We thank C. Beisel and M. Tariq for discussions and critical reading of the manuscript. S.S. is funded by a PhD fellowship of the Boehringer Ingelheim Fonds. The research of R.P. is funded by grants from the Deutsche Forschungsgemeinschaft.

Authors’ Affiliations

(1)
Zentrum für Molekulare Biologie Heidelberg (ZMBH), University of Heidelberg

References

  1. Stolc V, Gauhar Z, Mason C, Halasz G, van Batenburg MF, Rifkin SA, Hua S, Herreman T, Tongprasit W, Barbano PE, et al: A gene expression map for the euchromatic genome of Drosophila melanogaster. Science. 2004, 306: 655-660. 10.1126/science.1101312.PubMedView ArticleGoogle Scholar
  2. Carninci P, Kasukawa T, Katayama S, Gough J, Frith MC, Maeda N, Oyama R, Ravasi T, Lenhard B, Wells C, et al: The transcriptional landscape of the mammalian genome. Science. 2005, 309: 1559-1563. 10.1126/science.1112014.PubMedView ArticleGoogle Scholar
  3. Bernstein BE, Kamal M, Lindblad-Toh K, Bekiranov S, Bailey DK, Huebert DJ, McMahon S, Karlsson EK, Kulbokas EJ, Gingeras TR, et al: Genomic maps and comparative analysis of histone modifications in human and mouse. Cell. 2005, 120: 169-181. 10.1016/j.cell.2005.01.001.PubMedView ArticleGoogle Scholar
  4. Ringrose L, Paro R: Epigenetic regulation of cellular memory by the Polycomb and Trithorax group proteins. Annu Rev Genet. 2004, 38: 413-443. 10.1146/annurev.genet.38.072902.091907.PubMedView ArticleGoogle Scholar
  5. Rank G, Prestel M, Paro R: Transcription through intergenic chromosomal memory elements of the Drosophila bithorax complex correlates with an epigenetic switch. Mol Cell Biol. 2002, 22: 8026-8034. 10.1128/MCB.22.22.8026-8034.2002.PubMedPubMed CentralView ArticleGoogle Scholar
  6. Bae E, Calhoun VC, Levine M, Lewis EB, Drewell RA: Characterization of the intergenic RNA profile at abdominal-A and Abdominal-B in the Drosophila bithorax complex. Proc Natl Acad Sci USA. 2002, 99: 16847-16852. 10.1073/pnas.222671299.PubMedPubMed CentralView ArticleGoogle Scholar
  7. Schmitt S, Prestel M, Paro R: Intergenic transcription through a polycomb group response element counteracts silencing. Genes Dev. 2005, 19: 697-708. 10.1101/gad.326205.PubMedPubMed CentralView ArticleGoogle Scholar
  8. Sanchez-Elsner T, Gou D, Kremmer E, Sauer F: Noncoding RNAs of trithorax response elements recruit Drosophila Ash1 to Ultrabithorax. Science. 2006, 311: 1118-1123. 10.1126/science.1117705.PubMedView ArticleGoogle Scholar
  9. Klymenko T, Muller J: The histone methyltransferases Tritho-rax and Ash1 prevent transcriptional silencing by Polycomb group proteins. EMBO Rep. 2004, 5: 373-377. 10.1038/sj.embor.7400111.PubMedPubMed CentralView ArticleGoogle Scholar
  10. Chan CS, Rastelli L, Pirrotta V: A Polycomb response element in the Ubx gene that determines an epigenetically inherited state of repression. EMBO J. 1994, 13: 2553-2564.PubMedPubMed CentralGoogle Scholar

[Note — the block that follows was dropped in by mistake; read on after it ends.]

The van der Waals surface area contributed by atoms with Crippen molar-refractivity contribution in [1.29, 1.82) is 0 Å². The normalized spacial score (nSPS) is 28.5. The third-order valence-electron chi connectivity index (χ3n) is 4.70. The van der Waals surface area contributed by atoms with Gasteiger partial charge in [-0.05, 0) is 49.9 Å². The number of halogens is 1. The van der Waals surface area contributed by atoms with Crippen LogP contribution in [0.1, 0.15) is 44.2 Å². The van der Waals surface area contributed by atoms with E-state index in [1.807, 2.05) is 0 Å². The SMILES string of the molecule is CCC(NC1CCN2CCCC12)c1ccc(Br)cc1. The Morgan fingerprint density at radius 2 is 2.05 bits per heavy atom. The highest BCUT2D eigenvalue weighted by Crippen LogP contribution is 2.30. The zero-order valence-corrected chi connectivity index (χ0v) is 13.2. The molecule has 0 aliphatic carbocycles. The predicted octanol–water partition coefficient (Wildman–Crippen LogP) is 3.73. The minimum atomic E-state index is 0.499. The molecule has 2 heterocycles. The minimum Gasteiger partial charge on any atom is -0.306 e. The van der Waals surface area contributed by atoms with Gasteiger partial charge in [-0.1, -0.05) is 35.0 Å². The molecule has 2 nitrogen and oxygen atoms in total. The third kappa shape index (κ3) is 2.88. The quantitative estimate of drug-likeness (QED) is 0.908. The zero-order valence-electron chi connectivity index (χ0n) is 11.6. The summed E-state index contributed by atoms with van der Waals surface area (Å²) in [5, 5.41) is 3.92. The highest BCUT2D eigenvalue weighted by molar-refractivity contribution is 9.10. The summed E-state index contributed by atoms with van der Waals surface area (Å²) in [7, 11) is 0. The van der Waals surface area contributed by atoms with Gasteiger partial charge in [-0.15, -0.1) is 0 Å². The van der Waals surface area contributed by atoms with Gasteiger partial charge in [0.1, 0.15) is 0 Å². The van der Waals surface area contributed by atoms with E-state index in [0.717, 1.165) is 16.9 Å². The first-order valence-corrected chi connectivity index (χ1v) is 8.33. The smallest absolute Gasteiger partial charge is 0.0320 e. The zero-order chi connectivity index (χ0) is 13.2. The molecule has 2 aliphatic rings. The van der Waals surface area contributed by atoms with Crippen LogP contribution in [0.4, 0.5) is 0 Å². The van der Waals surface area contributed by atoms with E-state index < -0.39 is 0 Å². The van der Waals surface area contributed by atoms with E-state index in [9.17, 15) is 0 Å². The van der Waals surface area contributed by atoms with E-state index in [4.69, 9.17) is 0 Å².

11. Christen B, Bienz M: Imaginal disc silencers from Ultrabithorax: evidence for Polycomb response elements. Mech Dev. 1994, 48: 255-266. 10.1016/0925-4773(94)90064-7.PubMedView ArticleGoogle Scholar
  12. Krajewski WA, Nakamura T, Mazo A, Canaani E: A motif within SET-domain proteins binds single-stranded nucleic acids and transcribed and supercoiled DNAs and can interfere with assembly of nucleosomes. Mol Cell Biol. 2005, 25: 1891-1899. 10.1128/MCB.25.5.1891-1899.2005.PubMedPubMed CentralView ArticleGoogle Scholar
  13. Andersen AA, Panning B: Epigenetic gene regulation by non-coding RNAs. Curr Opin Cell Biol. 2003, 15: 281-289. 10.1016/S0955-0674(03)00041-3.PubMedView ArticleGoogle Scholar
  14. Park Y, Kelley RL, Oh H, Kuroda MI, Meller VH: Extent of chromatin spreading determined by roX RNA recruitment of MSL proteins. Science. 2002, 298: 1620-1623. 10.1126/science.1076686.PubMedView ArticleGoogle Scholar
  15. Akhtar A, Becker PB: Activation of transcription through histone H4 acetylation by MOF, an acetyltransferase essential for dosage compensation in Drosophila. Mol Cell. 2000, 5: 367-375. 10.1016/S1097-2765(00)80431-1.PubMedView ArticleGoogle Scholar
  16. Verdel A, Jia S, Gerber S, Sugiyama T, Gygi S, Grewal SIS, Moazed D: RNAi-mediated targeting of heterochromatin by the RITS complex. Science. 2004, 303: 672-676. 10.1126/science.1093686.PubMedPubMed CentralView ArticleGoogle Scholar
  17. Tagami H, Ray-Gallet D, Almouzni G, Nakatani Y: Histone H3.1 and H3.3 complexes mediate nucleosome assembly pathways dependent or independent of DNA synthesis. Cell. 2004, 116: 51-61. 10.1016/S0092-8674(03)01064-X.PubMedView ArticleGoogle Scholar
  18. Beisel C, Imhof A, Greene J, Kremmer E, Sauer F: Histone methylation by the Drosophila epigenetic transcriptional regulator Ash1. Nature. 2002, 419: 857-862. 10.1038/nature01126.PubMedView ArticleGoogle Scholar
  19. Kouskouti A, Talianidis I: Histone modifications defining active genes persist after transcriptional and mitotic inactivation. EMBO J. 2005, 24: 347-357. 10.1038/sj.emboj.7600516.PubMedPubMed CentralView ArticleGoogle Scholar

Copyright

© BioMed Central Ltd 2006

Advertisement